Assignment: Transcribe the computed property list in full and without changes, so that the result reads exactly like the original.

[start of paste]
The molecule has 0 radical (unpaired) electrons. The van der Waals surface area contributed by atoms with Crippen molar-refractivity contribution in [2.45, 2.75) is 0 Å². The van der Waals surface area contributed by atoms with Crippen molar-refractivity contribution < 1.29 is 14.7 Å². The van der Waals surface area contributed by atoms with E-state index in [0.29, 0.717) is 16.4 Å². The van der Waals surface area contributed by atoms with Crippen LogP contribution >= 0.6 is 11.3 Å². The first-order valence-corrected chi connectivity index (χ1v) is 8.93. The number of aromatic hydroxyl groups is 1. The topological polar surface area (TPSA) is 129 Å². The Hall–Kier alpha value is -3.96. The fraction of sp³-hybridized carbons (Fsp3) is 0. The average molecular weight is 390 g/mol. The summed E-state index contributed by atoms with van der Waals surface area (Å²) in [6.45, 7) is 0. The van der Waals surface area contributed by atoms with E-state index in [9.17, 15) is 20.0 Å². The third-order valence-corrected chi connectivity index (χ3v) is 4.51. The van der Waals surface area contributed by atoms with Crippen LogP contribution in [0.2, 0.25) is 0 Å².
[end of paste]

The molecule has 0 radical (unpaired) electrons. The van der Waals surface area contributed by atoms with Crippen molar-refractivity contribution in [2.45, 2.75) is 0 Å². The van der Waals surface area contributed by atoms with Crippen molar-refractivity contribution < 1.29 is 14.7 Å². The van der Waals surface area contributed by atoms with E-state index in [0.29, 0.717) is 16.4 Å². The van der Waals surface area contributed by atoms with Crippen LogP contribution >= 0.6 is 11.3 Å². The first-order valence-corrected chi connectivity index (χ1v) is 8.93. The number of aromatic hydroxyl groups is 1. The topological polar surface area (TPSA) is 129 Å². The Hall–Kier alpha value is -3.96. The fraction of sp³-hybridized carbons (Fsp3) is 0. The average molecular weight is 390 g/mol. The summed E-state index contributed by atoms with van der Waals surface area (Å²) in [6.45, 7) is 0. The van der Waals surface area contributed by atoms with E-state index in [9.17, 15) is 20.0 Å². The third-order valence-corrected chi connectivity index (χ3v) is 4.51. The van der Waals surface area contributed by atoms with Crippen LogP contribution in [0.2, 0.25) is 0 Å².